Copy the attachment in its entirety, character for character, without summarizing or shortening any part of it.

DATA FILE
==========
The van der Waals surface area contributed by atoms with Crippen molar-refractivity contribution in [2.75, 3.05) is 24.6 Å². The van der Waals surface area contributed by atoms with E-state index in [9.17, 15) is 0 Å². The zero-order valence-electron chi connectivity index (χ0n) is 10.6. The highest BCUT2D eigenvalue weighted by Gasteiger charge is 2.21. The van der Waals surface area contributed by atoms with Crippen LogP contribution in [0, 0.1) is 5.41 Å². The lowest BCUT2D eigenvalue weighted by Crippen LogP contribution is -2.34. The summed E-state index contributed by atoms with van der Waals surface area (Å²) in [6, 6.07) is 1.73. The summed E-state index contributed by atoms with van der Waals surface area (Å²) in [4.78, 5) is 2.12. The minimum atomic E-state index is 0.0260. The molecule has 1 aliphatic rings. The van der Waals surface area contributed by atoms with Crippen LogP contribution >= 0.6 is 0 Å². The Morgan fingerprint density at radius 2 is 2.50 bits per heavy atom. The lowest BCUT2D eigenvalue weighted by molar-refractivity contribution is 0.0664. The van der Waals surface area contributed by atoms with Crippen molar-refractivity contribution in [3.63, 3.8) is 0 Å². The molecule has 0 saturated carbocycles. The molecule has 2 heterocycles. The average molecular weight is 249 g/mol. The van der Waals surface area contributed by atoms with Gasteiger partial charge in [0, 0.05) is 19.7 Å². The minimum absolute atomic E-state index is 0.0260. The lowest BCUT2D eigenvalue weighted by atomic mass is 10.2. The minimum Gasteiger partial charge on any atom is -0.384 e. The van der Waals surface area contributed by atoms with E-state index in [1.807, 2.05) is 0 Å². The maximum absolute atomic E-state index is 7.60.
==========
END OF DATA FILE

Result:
The van der Waals surface area contributed by atoms with Crippen molar-refractivity contribution in [2.75, 3.05) is 24.6 Å². The van der Waals surface area contributed by atoms with E-state index in [9.17, 15) is 0 Å². The zero-order valence-electron chi connectivity index (χ0n) is 10.6. The highest BCUT2D eigenvalue weighted by Gasteiger charge is 2.21. The van der Waals surface area contributed by atoms with Crippen LogP contribution in [0, 0.1) is 5.41 Å². The lowest BCUT2D eigenvalue weighted by Crippen LogP contribution is -2.34. The summed E-state index contributed by atoms with van der Waals surface area (Å²) in [6, 6.07) is 1.73. The summed E-state index contributed by atoms with van der Waals surface area (Å²) in [4.78, 5) is 2.12. The minimum atomic E-state index is 0.0260. The molecule has 1 aliphatic rings. The van der Waals surface area contributed by atoms with Crippen LogP contribution >= 0.6 is 0 Å². The Morgan fingerprint density at radius 2 is 2.50 bits per heavy atom. The lowest BCUT2D eigenvalue weighted by molar-refractivity contribution is 0.0664. The van der Waals surface area contributed by atoms with Crippen molar-refractivity contribution in [3.63, 3.8) is 0 Å². The molecule has 0 saturated carbocycles. The molecule has 2 heterocycles. The average molecular weight is 249 g/mol. The van der Waals surface area contributed by atoms with Gasteiger partial charge in [0, 0.05) is 19.7 Å². The minimum absolute atomic E-state index is 0.0260. The lowest BCUT2D eigenvalue weighted by atomic mass is 10.2. The minimum Gasteiger partial charge on any atom is -0.384 e. The van der Waals surface area contributed by atoms with E-state index in [1.807, 2.05) is 0 Å². The maximum absolute atomic E-state index is 7.60.